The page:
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Incoming MPs fear young will rent for life

Just before the General Election, a poll of future MPs published by the National Housing Federation has revealed that nine in 10 (89%) are worried that most under-30s in their constituency will not be able to afford to buy a home in a decade’s time. This echoes young people’s concerns that they will be renting for life.

The ComRes poll of sitting MPs and parliamentary candidates most likely to win their seats also found that almost seven in 10 (68%) future MPs would like the leader of their own party to do more to tackle the county’s housing challenges.

Renting for life is an increasingly realistic prospect for many young people as the average deposit required soars to almost 10 times the deposit required in the 1980s (adjusted for inflation). Over the last two decades, the private rented sector has almost doubled; one in five households (18%) is rented from a private landlord.

For the first time in recent years, housing has featured heavily as a General Election issue, but both MPs and young people are pessimistic about the future. In a recent YouGov poll of 18-34 year olds, fewer than one in five (19%) young people think that the nation’s housing situation will improve. They were also asked how they would feel if they did indeed have to rent for the rest of their life:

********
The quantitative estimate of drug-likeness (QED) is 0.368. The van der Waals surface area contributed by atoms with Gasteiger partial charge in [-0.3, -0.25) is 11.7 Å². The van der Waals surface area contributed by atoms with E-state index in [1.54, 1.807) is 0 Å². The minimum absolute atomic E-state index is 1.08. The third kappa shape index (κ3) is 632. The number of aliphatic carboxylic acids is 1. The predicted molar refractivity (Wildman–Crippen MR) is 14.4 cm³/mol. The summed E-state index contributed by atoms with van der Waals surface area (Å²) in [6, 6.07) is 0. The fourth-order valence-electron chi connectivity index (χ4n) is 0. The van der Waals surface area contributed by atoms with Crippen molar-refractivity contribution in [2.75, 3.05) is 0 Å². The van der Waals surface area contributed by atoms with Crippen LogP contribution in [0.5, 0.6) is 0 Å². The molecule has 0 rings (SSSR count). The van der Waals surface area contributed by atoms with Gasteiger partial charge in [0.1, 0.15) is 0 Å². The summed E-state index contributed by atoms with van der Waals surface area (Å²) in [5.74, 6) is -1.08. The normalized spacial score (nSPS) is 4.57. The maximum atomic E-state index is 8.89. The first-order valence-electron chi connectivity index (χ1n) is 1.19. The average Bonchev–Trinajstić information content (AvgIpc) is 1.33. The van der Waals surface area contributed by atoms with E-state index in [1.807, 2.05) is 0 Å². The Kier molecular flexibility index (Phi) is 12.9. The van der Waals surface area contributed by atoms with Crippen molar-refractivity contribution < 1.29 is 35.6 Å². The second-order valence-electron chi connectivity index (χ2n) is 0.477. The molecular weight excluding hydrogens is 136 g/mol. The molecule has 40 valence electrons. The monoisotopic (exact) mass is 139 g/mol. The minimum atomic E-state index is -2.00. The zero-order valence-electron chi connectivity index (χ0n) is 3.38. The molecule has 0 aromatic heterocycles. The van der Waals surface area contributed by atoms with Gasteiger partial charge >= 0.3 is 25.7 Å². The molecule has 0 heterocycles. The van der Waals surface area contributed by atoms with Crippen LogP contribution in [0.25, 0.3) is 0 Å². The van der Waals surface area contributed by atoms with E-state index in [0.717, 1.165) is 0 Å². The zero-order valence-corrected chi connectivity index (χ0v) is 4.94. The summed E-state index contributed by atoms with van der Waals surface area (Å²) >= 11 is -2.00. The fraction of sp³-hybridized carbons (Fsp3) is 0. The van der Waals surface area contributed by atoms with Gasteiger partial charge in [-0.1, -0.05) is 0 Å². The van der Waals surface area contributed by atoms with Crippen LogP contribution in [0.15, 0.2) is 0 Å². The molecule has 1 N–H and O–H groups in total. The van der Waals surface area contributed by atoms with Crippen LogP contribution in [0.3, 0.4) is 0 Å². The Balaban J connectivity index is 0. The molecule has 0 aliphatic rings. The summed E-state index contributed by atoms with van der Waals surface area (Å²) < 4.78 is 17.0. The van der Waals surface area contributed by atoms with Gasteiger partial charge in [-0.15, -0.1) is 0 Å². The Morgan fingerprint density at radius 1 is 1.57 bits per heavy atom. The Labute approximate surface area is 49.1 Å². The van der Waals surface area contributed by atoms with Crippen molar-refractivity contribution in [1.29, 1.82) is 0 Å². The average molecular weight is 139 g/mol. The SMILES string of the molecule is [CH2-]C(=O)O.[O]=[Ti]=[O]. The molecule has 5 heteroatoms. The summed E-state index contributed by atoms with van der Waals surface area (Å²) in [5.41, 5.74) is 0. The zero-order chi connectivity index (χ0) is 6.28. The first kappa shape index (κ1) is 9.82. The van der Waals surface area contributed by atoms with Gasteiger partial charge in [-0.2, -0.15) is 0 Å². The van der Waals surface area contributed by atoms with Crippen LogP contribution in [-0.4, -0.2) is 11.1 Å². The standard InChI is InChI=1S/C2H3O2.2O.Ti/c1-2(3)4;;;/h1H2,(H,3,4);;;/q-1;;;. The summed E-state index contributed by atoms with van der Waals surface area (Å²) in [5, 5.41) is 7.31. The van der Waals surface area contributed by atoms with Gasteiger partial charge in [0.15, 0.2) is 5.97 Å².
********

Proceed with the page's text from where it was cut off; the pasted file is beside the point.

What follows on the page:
•over half (52%) said that they would be frustrated;
•almost two-fifths (38%) said that they would be depressed;
•over a third (35%) said that they would be angry;
•and a quarter (25%) said it would make them embarrassed or ashamed.

With a chronic housing shortage pushing up prices and home ownership out of reach of so many; the National Housing Federation is calling on the next Government to take bold action to end the housing crisis within a generation.

David Orr, Chief Executive of the National Housing Federation, commented:

“There is now an overwhelming consensus among both the public and politicians that there is a housing crisis in this country and one that requires immediate attention.

“The next government must do everything in its power to get the nation building the homes it needs. 8 in 10 don’t trust any of the main parties to effectively deal with the housing crisis – politicians should see this as a challenge and rise to it.

“In these vital last days before the election, we are urging whoever gets the keys to Downing Street to be bold and come up with a long-term plan to end the housing crisis within a generation.”

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